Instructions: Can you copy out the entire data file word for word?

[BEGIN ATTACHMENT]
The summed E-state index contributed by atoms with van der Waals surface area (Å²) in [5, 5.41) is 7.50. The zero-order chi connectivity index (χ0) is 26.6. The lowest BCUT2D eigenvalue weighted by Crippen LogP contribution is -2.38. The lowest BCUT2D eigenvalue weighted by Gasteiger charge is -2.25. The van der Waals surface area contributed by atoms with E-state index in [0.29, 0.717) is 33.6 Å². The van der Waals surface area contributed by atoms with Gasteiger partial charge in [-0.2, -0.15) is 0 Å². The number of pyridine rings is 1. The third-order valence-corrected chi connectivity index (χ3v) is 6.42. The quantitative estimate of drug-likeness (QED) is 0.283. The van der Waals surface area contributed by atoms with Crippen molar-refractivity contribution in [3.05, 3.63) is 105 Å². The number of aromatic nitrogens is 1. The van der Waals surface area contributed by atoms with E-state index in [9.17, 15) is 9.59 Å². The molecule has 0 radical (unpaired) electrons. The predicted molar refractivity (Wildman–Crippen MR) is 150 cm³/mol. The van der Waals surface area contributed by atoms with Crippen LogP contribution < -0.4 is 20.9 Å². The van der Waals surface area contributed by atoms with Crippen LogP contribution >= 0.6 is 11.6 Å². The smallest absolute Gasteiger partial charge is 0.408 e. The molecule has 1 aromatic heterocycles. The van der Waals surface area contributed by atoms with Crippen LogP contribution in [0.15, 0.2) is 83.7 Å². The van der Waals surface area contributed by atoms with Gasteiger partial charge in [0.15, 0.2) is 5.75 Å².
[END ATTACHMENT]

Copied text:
The summed E-state index contributed by atoms with van der Waals surface area (Å²) in [5, 5.41) is 7.50. The zero-order chi connectivity index (χ0) is 26.6. The lowest BCUT2D eigenvalue weighted by Crippen LogP contribution is -2.38. The lowest BCUT2D eigenvalue weighted by Gasteiger charge is -2.25. The van der Waals surface area contributed by atoms with E-state index in [0.29, 0.717) is 33.6 Å². The van der Waals surface area contributed by atoms with Gasteiger partial charge in [-0.2, -0.15) is 0 Å². The number of pyridine rings is 1. The third-order valence-corrected chi connectivity index (χ3v) is 6.42. The quantitative estimate of drug-likeness (QED) is 0.283. The van der Waals surface area contributed by atoms with Crippen molar-refractivity contribution in [3.05, 3.63) is 105 Å². The number of aromatic nitrogens is 1. The van der Waals surface area contributed by atoms with E-state index in [9.17, 15) is 9.59 Å². The molecule has 0 radical (unpaired) electrons. The predicted molar refractivity (Wildman–Crippen MR) is 150 cm³/mol. The van der Waals surface area contributed by atoms with Crippen LogP contribution < -0.4 is 20.9 Å². The van der Waals surface area contributed by atoms with Crippen LogP contribution >= 0.6 is 11.6 Å². The smallest absolute Gasteiger partial charge is 0.408 e. The molecule has 1 aromatic heterocycles. The van der Waals surface area contributed by atoms with Crippen LogP contribution in [0.15, 0.2) is 83.7 Å². The van der Waals surface area contributed by atoms with Gasteiger partial charge in [0.15, 0.2) is 5.75 Å².